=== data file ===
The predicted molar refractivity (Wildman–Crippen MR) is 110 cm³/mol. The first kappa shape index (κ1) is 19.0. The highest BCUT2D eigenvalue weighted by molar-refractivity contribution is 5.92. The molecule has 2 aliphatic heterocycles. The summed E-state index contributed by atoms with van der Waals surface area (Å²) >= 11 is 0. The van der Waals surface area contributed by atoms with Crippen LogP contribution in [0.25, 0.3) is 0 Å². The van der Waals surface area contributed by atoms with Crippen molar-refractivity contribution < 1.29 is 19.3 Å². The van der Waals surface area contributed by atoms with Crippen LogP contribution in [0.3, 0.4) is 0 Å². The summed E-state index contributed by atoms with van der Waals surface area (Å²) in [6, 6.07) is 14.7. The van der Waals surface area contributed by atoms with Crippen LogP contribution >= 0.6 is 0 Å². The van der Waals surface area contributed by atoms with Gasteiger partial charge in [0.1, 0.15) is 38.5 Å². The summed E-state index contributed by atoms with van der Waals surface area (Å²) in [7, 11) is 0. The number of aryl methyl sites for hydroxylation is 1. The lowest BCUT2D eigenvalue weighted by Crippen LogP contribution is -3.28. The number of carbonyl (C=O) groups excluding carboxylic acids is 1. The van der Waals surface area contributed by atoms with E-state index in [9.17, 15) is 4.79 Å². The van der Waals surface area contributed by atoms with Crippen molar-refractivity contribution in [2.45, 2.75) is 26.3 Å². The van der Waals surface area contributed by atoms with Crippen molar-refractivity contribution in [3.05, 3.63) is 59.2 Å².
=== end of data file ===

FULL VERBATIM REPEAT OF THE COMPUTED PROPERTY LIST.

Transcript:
The predicted molar refractivity (Wildman–Crippen MR) is 110 cm³/mol. The first kappa shape index (κ1) is 19.0. The highest BCUT2D eigenvalue weighted by molar-refractivity contribution is 5.92. The molecule has 2 aliphatic heterocycles. The summed E-state index contributed by atoms with van der Waals surface area (Å²) >= 11 is 0. The van der Waals surface area contributed by atoms with Crippen LogP contribution in [0.25, 0.3) is 0 Å². The van der Waals surface area contributed by atoms with Crippen molar-refractivity contribution < 1.29 is 19.3 Å². The van der Waals surface area contributed by atoms with Crippen LogP contribution in [0.3, 0.4) is 0 Å². The summed E-state index contributed by atoms with van der Waals surface area (Å²) in [6, 6.07) is 14.7. The van der Waals surface area contributed by atoms with Crippen LogP contribution >= 0.6 is 0 Å². The van der Waals surface area contributed by atoms with Gasteiger partial charge in [0.1, 0.15) is 38.5 Å². The summed E-state index contributed by atoms with van der Waals surface area (Å²) in [7, 11) is 0. The number of aryl methyl sites for hydroxylation is 1. The lowest BCUT2D eigenvalue weighted by Crippen LogP contribution is -3.28. The number of carbonyl (C=O) groups excluding carboxylic acids is 1. The van der Waals surface area contributed by atoms with E-state index in [9.17, 15) is 4.79 Å². The van der Waals surface area contributed by atoms with Crippen molar-refractivity contribution in [2.45, 2.75) is 26.3 Å². The van der Waals surface area contributed by atoms with Crippen molar-refractivity contribution in [3.05, 3.63) is 59.2 Å².